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Fr Billy Swan

The headline of an article recently published in a local newspaper caught my attention: ‘Church has no Business Running Hospitals, Schools, Society’ (Wexford People, 4th May 2022).

I have been a priest now for 24 years. None of those who were part of my training or anyone since then has ever told me that the Church claims the right to run hospitals, schools or society. There is no official Church teaching anywhere that claims such a right. In fact, the opposite is true. In 1965, the Second Vatican Council affirmed the autonomy of States and the distinction between the religious and political spheres (cf. Gaudium et Spes, 76). This distinction has been recognized by the Church as something that belongs to the inheritance of contemporary civilization.

However, what the Church does not accept is the prospect of such autonomy understood as independence of the moral law. This moral law is grounded in the respect for the truth and justice. According to the Compendium of the Social Doctrine of the Church, ‘a sincere quest for the truth using legitimate means to promote and defend the moral truths concerning social life – justice, freedom, respect for life and for other human rights – is a right and duty of all members of a social and political community’ (Compendium, 571).

Therefore, while the Church has interests in the welfare of people in the fields of healthcare, education and the kind of society we inhabit, it does not seek to run them. The Church believes that the areas of education and healthcare are domains that require the highest standards of moral integrity, ensured by an ethos and values that uphold the dignity of all. Policies, curricula and decisions made in schools, hospitals and governments do not take place in a moral vacuum or a morally neutral space. Rather they are informed by and shaped by some values and ought to be directed to some good.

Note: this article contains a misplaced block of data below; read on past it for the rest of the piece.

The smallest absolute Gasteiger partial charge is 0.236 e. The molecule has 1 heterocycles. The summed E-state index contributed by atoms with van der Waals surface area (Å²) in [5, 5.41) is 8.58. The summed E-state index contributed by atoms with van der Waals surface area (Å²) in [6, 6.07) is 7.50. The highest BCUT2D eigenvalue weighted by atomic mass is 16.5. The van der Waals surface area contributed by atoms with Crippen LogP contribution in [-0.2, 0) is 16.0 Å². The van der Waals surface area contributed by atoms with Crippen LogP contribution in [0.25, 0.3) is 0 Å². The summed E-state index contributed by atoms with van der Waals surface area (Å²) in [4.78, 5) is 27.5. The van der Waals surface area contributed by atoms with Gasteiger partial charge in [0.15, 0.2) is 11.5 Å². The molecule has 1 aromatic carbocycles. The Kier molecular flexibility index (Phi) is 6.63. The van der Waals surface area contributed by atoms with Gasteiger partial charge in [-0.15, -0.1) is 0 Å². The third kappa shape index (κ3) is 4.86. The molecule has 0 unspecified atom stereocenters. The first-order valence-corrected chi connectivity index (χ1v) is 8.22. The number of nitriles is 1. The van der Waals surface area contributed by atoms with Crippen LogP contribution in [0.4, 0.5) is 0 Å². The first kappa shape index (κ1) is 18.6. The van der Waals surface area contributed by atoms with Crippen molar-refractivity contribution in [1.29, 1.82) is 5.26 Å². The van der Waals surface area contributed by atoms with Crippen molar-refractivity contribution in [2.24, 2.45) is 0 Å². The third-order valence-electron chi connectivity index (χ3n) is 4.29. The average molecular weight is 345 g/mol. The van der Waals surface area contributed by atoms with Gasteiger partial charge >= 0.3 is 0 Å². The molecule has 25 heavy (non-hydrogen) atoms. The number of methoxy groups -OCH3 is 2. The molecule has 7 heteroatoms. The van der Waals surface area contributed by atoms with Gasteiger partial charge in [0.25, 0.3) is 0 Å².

The recent controversy about ownership of the National Maternity Hospital brought the issue of Catholic ethos sharply into focus. The central issue played out in the media and on social media was that medical procedures in the hospital should not be influenced by Catholic ethos. Why? Because Catholic ethos, it is assumed, is an imposition, irrational and unscientific. It is, in the article mentioned above: ‘the slavish following of another’s opinions without questioning’.

As the debate blazed out in public, the dominant issue quickly became that of control. Who controls our hospitals and schools, Church or State? There was a chorus of loud arguments that employed the tactic that in order for the State to ensure control, it needed to demonize Catholic ethos as irrational and dangerous, turning public opinion against it. Catholic ethos was unfairly portrayed as being opposed to fundamental values of healthcare such as compassion and based on mythical beliefs.